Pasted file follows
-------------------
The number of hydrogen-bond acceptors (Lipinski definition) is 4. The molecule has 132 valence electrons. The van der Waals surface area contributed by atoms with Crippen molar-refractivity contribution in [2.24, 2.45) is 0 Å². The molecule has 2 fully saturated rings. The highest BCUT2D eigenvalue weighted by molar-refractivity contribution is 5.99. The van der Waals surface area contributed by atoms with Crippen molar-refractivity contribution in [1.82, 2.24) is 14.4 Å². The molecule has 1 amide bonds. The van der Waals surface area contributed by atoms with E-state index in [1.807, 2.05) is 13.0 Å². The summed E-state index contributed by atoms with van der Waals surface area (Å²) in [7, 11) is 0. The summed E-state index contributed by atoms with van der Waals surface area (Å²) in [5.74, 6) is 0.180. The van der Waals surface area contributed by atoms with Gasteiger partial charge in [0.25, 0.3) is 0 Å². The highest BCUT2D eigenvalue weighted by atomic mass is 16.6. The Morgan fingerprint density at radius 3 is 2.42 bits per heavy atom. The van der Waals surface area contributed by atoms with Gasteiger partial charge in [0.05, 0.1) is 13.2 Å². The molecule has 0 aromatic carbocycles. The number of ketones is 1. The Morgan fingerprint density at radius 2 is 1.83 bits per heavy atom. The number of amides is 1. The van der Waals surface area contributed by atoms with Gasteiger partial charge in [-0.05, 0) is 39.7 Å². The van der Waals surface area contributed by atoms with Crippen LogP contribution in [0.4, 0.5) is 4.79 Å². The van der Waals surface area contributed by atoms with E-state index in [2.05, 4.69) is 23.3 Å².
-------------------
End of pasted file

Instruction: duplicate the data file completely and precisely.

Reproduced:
The number of hydrogen-bond acceptors (Lipinski definition) is 4. The molecule has 132 valence electrons. The van der Waals surface area contributed by atoms with Crippen molar-refractivity contribution in [2.24, 2.45) is 0 Å². The molecule has 2 fully saturated rings. The highest BCUT2D eigenvalue weighted by molar-refractivity contribution is 5.99. The van der Waals surface area contributed by atoms with Crippen molar-refractivity contribution in [1.82, 2.24) is 14.4 Å². The molecule has 1 amide bonds. The van der Waals surface area contributed by atoms with E-state index in [1.807, 2.05) is 13.0 Å². The summed E-state index contributed by atoms with van der Waals surface area (Å²) in [7, 11) is 0. The summed E-state index contributed by atoms with van der Waals surface area (Å²) in [5.74, 6) is 0.180. The van der Waals surface area contributed by atoms with Gasteiger partial charge in [0.25, 0.3) is 0 Å². The highest BCUT2D eigenvalue weighted by atomic mass is 16.6. The Morgan fingerprint density at radius 3 is 2.42 bits per heavy atom. The van der Waals surface area contributed by atoms with Gasteiger partial charge in [0.05, 0.1) is 13.2 Å². The molecule has 0 aromatic carbocycles. The number of ketones is 1. The Morgan fingerprint density at radius 2 is 1.83 bits per heavy atom. The number of amides is 1. The van der Waals surface area contributed by atoms with Gasteiger partial charge in [-0.05, 0) is 39.7 Å². The van der Waals surface area contributed by atoms with Crippen LogP contribution in [0.4, 0.5) is 4.79 Å². The van der Waals surface area contributed by atoms with E-state index in [2.05, 4.69) is 23.3 Å².